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Rights

We affirm that our patients have the right:

  • To reasonable access to considerate care, provided by competent staff, respecting their cultural, psychosocial, spiritual and personal values, beliefs, and preferences.
  • To put in writing advance medical directives and appoint a representative to make healthcare decisions on their behalf when they are no longer able to do so.
  • To access, request amendment to, and receive an accounting of disclosures regarding health information.
  • To receive information from their physicians necessary to give informed consent prior to the start of any procedure and/or treatment. Except in emergencies, such information should include, at least, the specific procedure and/or treatment, other treatment options, the medically significant risks involved, and the probable length of time needed for recovery.
  • To know, by name, the physicians and care providers responsible for their primary care and to be involved in all aspects of care.
  • To obtain from their physicians current information concerning diagnosis, treatment and prognosis in terms they can be reasonably expected to understand.
  • To participate in care decisions and not to be subjected to any procedure without their voluntary, competent and informed consent. If they lack decision-making capacity, the consent of their designated surrogate decision-maker is required.
  • To refuse treatment to the extent permitted by law, and to be informed of the medical consequences of such refusal.
  • To the optimal level of pain relief that can be safely provided.
  • To request the consultation of another physician if/when desired.
  • To request help from the hospital’s Ethics Committee should differences arise between them and their physicians, the hospital staff and/or members of their family, in regard to treatment options or other issues.
  • To be treated with respect and dignity when dying. Goals of care are to be consistent with the patient’s known wishes and directed toward comfort.
  • To be given every consideration of privacy both in their treatment and care and in the communication of their medical and financial information.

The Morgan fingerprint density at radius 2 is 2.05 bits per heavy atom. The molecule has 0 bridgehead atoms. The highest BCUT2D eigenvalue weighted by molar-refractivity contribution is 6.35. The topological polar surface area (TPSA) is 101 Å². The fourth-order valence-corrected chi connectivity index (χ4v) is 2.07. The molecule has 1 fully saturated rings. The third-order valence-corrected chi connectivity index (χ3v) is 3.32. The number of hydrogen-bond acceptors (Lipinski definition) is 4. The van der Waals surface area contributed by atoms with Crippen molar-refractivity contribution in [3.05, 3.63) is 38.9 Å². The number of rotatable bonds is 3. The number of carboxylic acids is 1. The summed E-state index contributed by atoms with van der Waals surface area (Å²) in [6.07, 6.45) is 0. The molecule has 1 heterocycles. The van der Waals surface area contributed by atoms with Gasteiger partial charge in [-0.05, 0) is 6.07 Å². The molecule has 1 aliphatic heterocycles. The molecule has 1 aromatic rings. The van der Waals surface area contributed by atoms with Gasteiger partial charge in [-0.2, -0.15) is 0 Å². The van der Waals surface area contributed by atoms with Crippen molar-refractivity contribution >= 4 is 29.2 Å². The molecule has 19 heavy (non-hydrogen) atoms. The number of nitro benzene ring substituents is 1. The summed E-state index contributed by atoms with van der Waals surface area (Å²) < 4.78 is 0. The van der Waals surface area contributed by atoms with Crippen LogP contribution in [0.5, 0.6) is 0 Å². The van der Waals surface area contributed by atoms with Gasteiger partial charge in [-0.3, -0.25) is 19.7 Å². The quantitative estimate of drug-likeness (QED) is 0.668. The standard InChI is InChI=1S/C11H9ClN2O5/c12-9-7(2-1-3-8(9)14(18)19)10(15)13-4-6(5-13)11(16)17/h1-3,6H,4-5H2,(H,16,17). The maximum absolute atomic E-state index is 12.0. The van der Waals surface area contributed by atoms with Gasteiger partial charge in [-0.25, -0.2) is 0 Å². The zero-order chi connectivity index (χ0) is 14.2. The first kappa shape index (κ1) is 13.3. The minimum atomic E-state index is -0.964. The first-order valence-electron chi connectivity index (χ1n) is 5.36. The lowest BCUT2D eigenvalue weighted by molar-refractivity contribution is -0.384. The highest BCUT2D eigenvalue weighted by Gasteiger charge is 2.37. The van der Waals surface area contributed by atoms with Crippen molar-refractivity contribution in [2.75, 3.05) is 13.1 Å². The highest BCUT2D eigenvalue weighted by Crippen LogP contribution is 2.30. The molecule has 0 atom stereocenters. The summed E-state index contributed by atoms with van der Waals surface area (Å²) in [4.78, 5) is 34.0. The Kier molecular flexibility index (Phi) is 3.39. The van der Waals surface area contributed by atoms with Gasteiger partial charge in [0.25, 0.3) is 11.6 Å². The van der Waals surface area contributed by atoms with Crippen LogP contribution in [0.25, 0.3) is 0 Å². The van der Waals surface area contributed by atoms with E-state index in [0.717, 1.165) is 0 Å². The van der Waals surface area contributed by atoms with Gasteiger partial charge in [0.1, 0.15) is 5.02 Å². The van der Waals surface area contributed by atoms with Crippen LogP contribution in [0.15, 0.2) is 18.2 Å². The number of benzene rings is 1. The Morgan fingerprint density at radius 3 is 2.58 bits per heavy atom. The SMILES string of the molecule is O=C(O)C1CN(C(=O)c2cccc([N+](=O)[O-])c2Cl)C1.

• To expect that, within its ability, the hospital will make a reasonable response to the requests of patients for services. The hospital will provide evaluations, services and/or referrals as indicated by the urgency of the case. When medically necessary, patients may be transferred to another facility, only after they, or their legal representative, have been given complete information and an explanation of the risks and benefits of such transfer.
  • To have a right to be informed of any human experimentation, research, or educational projects affecting their care and treatment, and to refuse to participate in any of these activities.
  • To have access to people outside the hospital by means of visitors and/or by verbal and written communication. If patients are unable to communicate in English, are deaf, hard of hearing or have visual disabilities, interpreters and/or mechanical equipment required by their condition are to be made available when possible.
  • To expect reasonable safety within the practices and environment of the hospital.
  • To see that corrective action is taken if indicated when, in their opinion, their rights are not being respected.
  • To be informed of outcomes of care provided, including unanticipated outcomes.
  • To expect reasonable continuity of care and to be informed of the need for any follow-up care after discharge by their physicians.
  • To examine and receive an explanation of their bill, regardless of the source of payment.
  • To expect that clinical decisions about their care will be based on medical necessity and will not be affected by financial incentives or ability to pay.
  • To have a family member or representative of ones choice or own physician notified of his/her admission to the hospital